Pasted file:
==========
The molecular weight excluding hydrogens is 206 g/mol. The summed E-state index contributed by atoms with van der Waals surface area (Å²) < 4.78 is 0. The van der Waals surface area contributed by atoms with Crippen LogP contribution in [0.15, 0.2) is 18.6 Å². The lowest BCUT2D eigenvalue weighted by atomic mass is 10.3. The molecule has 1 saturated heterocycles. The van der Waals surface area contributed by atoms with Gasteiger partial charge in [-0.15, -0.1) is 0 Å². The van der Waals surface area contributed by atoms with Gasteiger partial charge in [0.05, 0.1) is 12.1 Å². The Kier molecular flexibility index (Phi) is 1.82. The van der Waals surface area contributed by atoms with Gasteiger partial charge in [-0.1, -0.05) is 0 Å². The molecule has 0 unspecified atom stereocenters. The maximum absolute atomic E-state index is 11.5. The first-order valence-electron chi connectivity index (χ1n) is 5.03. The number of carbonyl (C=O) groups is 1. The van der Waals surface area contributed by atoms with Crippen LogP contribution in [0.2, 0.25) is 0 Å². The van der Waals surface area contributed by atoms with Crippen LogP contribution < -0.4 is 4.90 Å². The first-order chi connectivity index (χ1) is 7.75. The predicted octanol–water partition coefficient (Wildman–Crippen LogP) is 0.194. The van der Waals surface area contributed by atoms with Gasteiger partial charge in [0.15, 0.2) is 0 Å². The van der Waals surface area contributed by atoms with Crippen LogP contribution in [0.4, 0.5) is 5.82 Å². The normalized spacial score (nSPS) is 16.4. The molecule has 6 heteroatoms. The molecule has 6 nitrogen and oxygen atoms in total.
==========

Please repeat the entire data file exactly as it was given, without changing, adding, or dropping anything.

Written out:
The molecular weight excluding hydrogens is 206 g/mol. The summed E-state index contributed by atoms with van der Waals surface area (Å²) < 4.78 is 0. The van der Waals surface area contributed by atoms with Crippen LogP contribution in [0.15, 0.2) is 18.6 Å². The lowest BCUT2D eigenvalue weighted by atomic mass is 10.3. The molecule has 1 saturated heterocycles. The van der Waals surface area contributed by atoms with Gasteiger partial charge in [-0.15, -0.1) is 0 Å². The van der Waals surface area contributed by atoms with Gasteiger partial charge in [0.05, 0.1) is 12.1 Å². The Kier molecular flexibility index (Phi) is 1.82. The van der Waals surface area contributed by atoms with Gasteiger partial charge in [-0.1, -0.05) is 0 Å². The molecule has 0 unspecified atom stereocenters. The maximum absolute atomic E-state index is 11.5. The first-order valence-electron chi connectivity index (χ1n) is 5.03. The number of carbonyl (C=O) groups is 1. The van der Waals surface area contributed by atoms with Crippen LogP contribution in [0.2, 0.25) is 0 Å². The van der Waals surface area contributed by atoms with Crippen LogP contribution < -0.4 is 4.90 Å². The first-order chi connectivity index (χ1) is 7.75. The predicted octanol–water partition coefficient (Wildman–Crippen LogP) is 0.194. The van der Waals surface area contributed by atoms with Gasteiger partial charge in [0.15, 0.2) is 0 Å². The van der Waals surface area contributed by atoms with Crippen LogP contribution in [0.4, 0.5) is 5.82 Å². The normalized spacial score (nSPS) is 16.4. The molecule has 6 heteroatoms. The molecule has 6 nitrogen and oxygen atoms in total.